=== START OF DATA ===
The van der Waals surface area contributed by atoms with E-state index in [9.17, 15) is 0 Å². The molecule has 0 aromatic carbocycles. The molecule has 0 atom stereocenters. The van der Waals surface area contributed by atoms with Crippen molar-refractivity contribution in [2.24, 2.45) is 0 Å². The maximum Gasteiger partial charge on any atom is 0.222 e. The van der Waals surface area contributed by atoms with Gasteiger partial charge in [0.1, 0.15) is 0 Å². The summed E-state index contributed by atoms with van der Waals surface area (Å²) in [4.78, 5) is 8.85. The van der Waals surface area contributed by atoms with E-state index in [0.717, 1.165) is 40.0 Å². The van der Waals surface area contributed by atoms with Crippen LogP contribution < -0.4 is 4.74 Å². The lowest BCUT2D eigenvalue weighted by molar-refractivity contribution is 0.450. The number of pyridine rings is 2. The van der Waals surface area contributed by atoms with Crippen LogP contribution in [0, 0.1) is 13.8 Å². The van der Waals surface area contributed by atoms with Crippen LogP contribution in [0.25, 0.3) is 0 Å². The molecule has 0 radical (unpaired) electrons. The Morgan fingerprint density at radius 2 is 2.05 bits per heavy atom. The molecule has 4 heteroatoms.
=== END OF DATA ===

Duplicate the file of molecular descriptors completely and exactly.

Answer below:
The van der Waals surface area contributed by atoms with E-state index in [9.17, 15) is 0 Å². The molecule has 0 aromatic carbocycles. The molecule has 0 atom stereocenters. The van der Waals surface area contributed by atoms with Crippen molar-refractivity contribution in [2.24, 2.45) is 0 Å². The maximum Gasteiger partial charge on any atom is 0.222 e. The van der Waals surface area contributed by atoms with Gasteiger partial charge in [0.1, 0.15) is 0 Å². The summed E-state index contributed by atoms with van der Waals surface area (Å²) in [4.78, 5) is 8.85. The van der Waals surface area contributed by atoms with E-state index in [0.717, 1.165) is 40.0 Å². The van der Waals surface area contributed by atoms with Crippen LogP contribution < -0.4 is 4.74 Å². The lowest BCUT2D eigenvalue weighted by molar-refractivity contribution is 0.450. The number of pyridine rings is 2. The van der Waals surface area contributed by atoms with Crippen LogP contribution in [0, 0.1) is 13.8 Å². The van der Waals surface area contributed by atoms with Crippen LogP contribution in [0.25, 0.3) is 0 Å². The molecule has 0 radical (unpaired) electrons. The Morgan fingerprint density at radius 2 is 2.05 bits per heavy atom. The molecule has 4 heteroatoms.